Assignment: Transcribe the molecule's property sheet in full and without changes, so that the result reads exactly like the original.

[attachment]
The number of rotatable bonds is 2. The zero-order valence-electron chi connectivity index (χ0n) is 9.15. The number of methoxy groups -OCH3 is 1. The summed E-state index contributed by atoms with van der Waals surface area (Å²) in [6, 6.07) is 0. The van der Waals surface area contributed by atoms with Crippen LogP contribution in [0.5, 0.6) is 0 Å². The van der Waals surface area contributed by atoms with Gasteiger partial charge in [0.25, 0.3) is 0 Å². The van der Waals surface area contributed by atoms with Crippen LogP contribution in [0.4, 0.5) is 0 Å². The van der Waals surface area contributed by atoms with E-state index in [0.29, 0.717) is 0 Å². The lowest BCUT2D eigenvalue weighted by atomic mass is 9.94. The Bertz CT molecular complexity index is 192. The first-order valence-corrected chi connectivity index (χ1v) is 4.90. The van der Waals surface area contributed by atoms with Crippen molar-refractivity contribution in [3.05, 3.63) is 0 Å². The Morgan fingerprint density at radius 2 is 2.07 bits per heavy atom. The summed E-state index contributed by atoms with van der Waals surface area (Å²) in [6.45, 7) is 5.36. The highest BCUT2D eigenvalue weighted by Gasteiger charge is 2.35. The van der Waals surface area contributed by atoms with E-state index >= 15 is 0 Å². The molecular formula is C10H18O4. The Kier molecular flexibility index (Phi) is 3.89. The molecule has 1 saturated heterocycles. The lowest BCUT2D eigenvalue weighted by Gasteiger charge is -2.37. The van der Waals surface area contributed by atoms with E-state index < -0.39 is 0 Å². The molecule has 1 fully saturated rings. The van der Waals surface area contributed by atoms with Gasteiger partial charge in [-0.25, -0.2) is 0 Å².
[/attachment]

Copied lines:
The number of rotatable bonds is 2. The zero-order valence-electron chi connectivity index (χ0n) is 9.15. The number of methoxy groups -OCH3 is 1. The summed E-state index contributed by atoms with van der Waals surface area (Å²) in [6, 6.07) is 0. The van der Waals surface area contributed by atoms with Crippen LogP contribution in [0.5, 0.6) is 0 Å². The van der Waals surface area contributed by atoms with Gasteiger partial charge in [0.25, 0.3) is 0 Å². The van der Waals surface area contributed by atoms with Crippen LogP contribution in [0.4, 0.5) is 0 Å². The van der Waals surface area contributed by atoms with E-state index in [0.29, 0.717) is 0 Å². The lowest BCUT2D eigenvalue weighted by atomic mass is 9.94. The Bertz CT molecular complexity index is 192. The first-order valence-corrected chi connectivity index (χ1v) is 4.90. The van der Waals surface area contributed by atoms with Crippen molar-refractivity contribution in [3.05, 3.63) is 0 Å². The Morgan fingerprint density at radius 2 is 2.07 bits per heavy atom. The summed E-state index contributed by atoms with van der Waals surface area (Å²) in [6.45, 7) is 5.36. The highest BCUT2D eigenvalue weighted by Gasteiger charge is 2.35. The van der Waals surface area contributed by atoms with E-state index >= 15 is 0 Å². The molecular formula is C10H18O4. The Kier molecular flexibility index (Phi) is 3.89. The molecule has 1 saturated heterocycles. The lowest BCUT2D eigenvalue weighted by Gasteiger charge is -2.37. The van der Waals surface area contributed by atoms with E-state index < -0.39 is 0 Å². The molecule has 1 fully saturated rings. The van der Waals surface area contributed by atoms with Gasteiger partial charge in [-0.25, -0.2) is 0 Å².